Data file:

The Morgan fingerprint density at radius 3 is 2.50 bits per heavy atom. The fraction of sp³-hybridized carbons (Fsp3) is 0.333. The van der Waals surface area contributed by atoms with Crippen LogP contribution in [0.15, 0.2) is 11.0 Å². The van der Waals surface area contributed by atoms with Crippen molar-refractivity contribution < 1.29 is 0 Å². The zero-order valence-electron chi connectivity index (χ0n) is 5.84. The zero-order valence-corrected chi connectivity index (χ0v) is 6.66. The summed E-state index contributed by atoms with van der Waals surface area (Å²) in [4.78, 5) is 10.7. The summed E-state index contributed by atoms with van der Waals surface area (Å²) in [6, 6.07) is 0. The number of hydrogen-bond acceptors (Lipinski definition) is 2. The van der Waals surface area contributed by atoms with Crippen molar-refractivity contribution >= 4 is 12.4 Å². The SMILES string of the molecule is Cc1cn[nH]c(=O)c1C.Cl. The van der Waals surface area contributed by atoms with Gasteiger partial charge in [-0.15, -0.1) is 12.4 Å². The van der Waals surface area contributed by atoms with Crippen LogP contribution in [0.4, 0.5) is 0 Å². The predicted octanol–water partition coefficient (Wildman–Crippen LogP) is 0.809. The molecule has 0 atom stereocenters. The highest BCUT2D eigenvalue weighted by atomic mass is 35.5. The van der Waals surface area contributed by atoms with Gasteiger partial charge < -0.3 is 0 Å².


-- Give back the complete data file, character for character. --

The Morgan fingerprint density at radius 3 is 2.50 bits per heavy atom. The fraction of sp³-hybridized carbons (Fsp3) is 0.333. The van der Waals surface area contributed by atoms with Crippen LogP contribution in [0.15, 0.2) is 11.0 Å². The van der Waals surface area contributed by atoms with Crippen molar-refractivity contribution < 1.29 is 0 Å². The zero-order valence-electron chi connectivity index (χ0n) is 5.84. The zero-order valence-corrected chi connectivity index (χ0v) is 6.66. The summed E-state index contributed by atoms with van der Waals surface area (Å²) in [4.78, 5) is 10.7. The summed E-state index contributed by atoms with van der Waals surface area (Å²) in [6, 6.07) is 0. The number of hydrogen-bond acceptors (Lipinski definition) is 2. The van der Waals surface area contributed by atoms with Crippen molar-refractivity contribution >= 4 is 12.4 Å². The SMILES string of the molecule is Cc1cn[nH]c(=O)c1C.Cl. The van der Waals surface area contributed by atoms with Gasteiger partial charge in [-0.15, -0.1) is 12.4 Å². The van der Waals surface area contributed by atoms with Crippen LogP contribution in [0.4, 0.5) is 0 Å². The predicted octanol–water partition coefficient (Wildman–Crippen LogP) is 0.809. The molecule has 0 atom stereocenters. The highest BCUT2D eigenvalue weighted by atomic mass is 35.5. The van der Waals surface area contributed by atoms with Gasteiger partial charge < -0.3 is 0 Å².